Why data scientists are vital for increasing customer loyalty

The importance of big data is increasing across all industries — as are the jobs required to tap into the insights within the data. So it’s no surprise that the McKinsey Global Institute recently predicted that the US will see 4 million to 5 million new data analysis jobs by 2018.

NB This is a viewpoint by Deren Baker, CEO of JumpShot.

The travel industry is no exception. In fact, 67 percent of travel brand representatives at an EyeforTravel show recently indicated that customer loyalty could be improved by investing more in data and analytics.

Clean up with data scientists

Travel companies spend big on advertising and often often rely on travel aggregators, online travel agents, and affiliates to promote, convert, and re-engage customers. As a result, these companies are awash with insights, which can be a good thing if this flood of information is in a usable form.

To get a comprehensive view of the customer across various channels and time periods, data sets – such as clicks, returns, visits, transactions, views – need to be grouped together. The more external sources there are, the more critical this process is.

Once data is clean and consistent, the company can get a clear picture of the customer journey. And familiarity with this journey allows travel marketers to tailor offers and outreach to customers with an eye towards improving the overall shopping and booking experience and increasing loyalty.

The data is in the details

Companies such as AccorHotels are leading the way. Data scientists report spending more than 70 percent of their hours cleaning data and filling in the blanks so it can be merged, developed, and tested. According to the company, its efforts have so far been successful in revealing value.

In 2015, three major airlines — American, Delta, and United — interpreted customer data to optimise their loyalty efforts, selling almost $8 billion in miles. Not only does data drive revenue to the airlines by showing customers the right messages when they’re most receptive, but it also results in a very loyal member following.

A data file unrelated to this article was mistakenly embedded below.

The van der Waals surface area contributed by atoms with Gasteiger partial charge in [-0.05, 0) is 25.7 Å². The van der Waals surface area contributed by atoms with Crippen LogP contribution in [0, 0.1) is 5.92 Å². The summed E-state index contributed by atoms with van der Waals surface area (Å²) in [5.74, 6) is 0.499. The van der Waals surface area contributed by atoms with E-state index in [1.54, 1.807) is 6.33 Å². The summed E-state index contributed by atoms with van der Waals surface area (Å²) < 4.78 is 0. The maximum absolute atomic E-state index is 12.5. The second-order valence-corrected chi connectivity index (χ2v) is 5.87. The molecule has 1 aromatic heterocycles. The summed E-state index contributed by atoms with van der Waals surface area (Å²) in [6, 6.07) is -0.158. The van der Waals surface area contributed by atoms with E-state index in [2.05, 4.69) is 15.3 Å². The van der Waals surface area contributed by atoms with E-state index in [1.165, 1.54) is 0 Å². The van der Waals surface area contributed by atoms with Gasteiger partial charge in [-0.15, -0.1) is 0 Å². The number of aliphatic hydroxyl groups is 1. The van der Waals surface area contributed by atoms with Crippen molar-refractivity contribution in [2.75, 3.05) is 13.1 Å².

Putting data to work

The vast amount of data available to travel companies means they can use it numerous ways to improve operations, drive innovation, and bolster customer relationships. If travel companies engage data scientists to provide clean data for efforts across the organisation, here’s what they can expect to see:

  • A broader reach for incentive programs

Improving company-wide understanding of customers will lead to a more nuanced view of the perks customers actually want. This can also help travel organisations begin offering more mid-tier incentives, instead of saving all their rewards for the most loyal frequent flyers, for example.

Odds are that a customer who is firmly planted in the top tier of a loyalty program isn’t going anywhere. But to gain market share, it’s important to win over the travelers who bounce between airlines, credit cards, and hotel brands. A lot can be gained by focusing on customers who travel often enough to make an impact but aren’t currently loyal to a single brand.

  • An improved miles redemption rate across loyalty programs

Encouraging customers to enjoy the fruits of their spending by redeeming their miles or other rewards incentivises them to accrue more mileage with your brand in the future. It may even spur more frequent use of their credit cards linked with those programs.

There has been debate in the travel industry over the value of clients who purchase tickets outright versus those who gain miles through credit card usage. Delta’s SkyMiles program director Mike Hecht said at a loyalty event that for Delta, at least, the distinction is irrelevant. A loyal customer is a loyal customer — and should be rewarded accordingly.

And it is the analysis of clean, relevant data which can help determine which customers are most loyal and ensure that their miles are being redeemed, no matter how they were acquired.

  • A deeper understanding of customer behavior both on and offline

When data scientists can examine and connect behavior across touchpoints, they can better understand customers’ motivations. But clean data with a long shelf life is needed to achieve this deep understanding.

Ideally, companies should know their segmented customers’ behaviours for the past several years, allowing them to understand long-term trends and avoid being distracted by short-term events. And when a company understands the behaviour of valuable customers, it can find like-minded prospects through content and advertising partnerships.

Customer loyalty is vital for any business to thrive, but it can truly make or break those in the travel industry. Use data scientists to ensure that your company is making informed decisions to optimize its loyalty efforts.

NB1: This is a viewpoint by Deren Baker, CEO of JumpShot.

NB2: Image by BigStock

 

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Viewpoints

About the Writer :: Viewpoints

A founding principle of tnooz was a diversity of viewpoints from across the spectrum. Viewpoints are articles by guest contributors from around the travel and hospitality industries. The views expressed are the views and opinions of the author and do not reflect or represent the views of his employer, tnooz, its writers, or partners.

 

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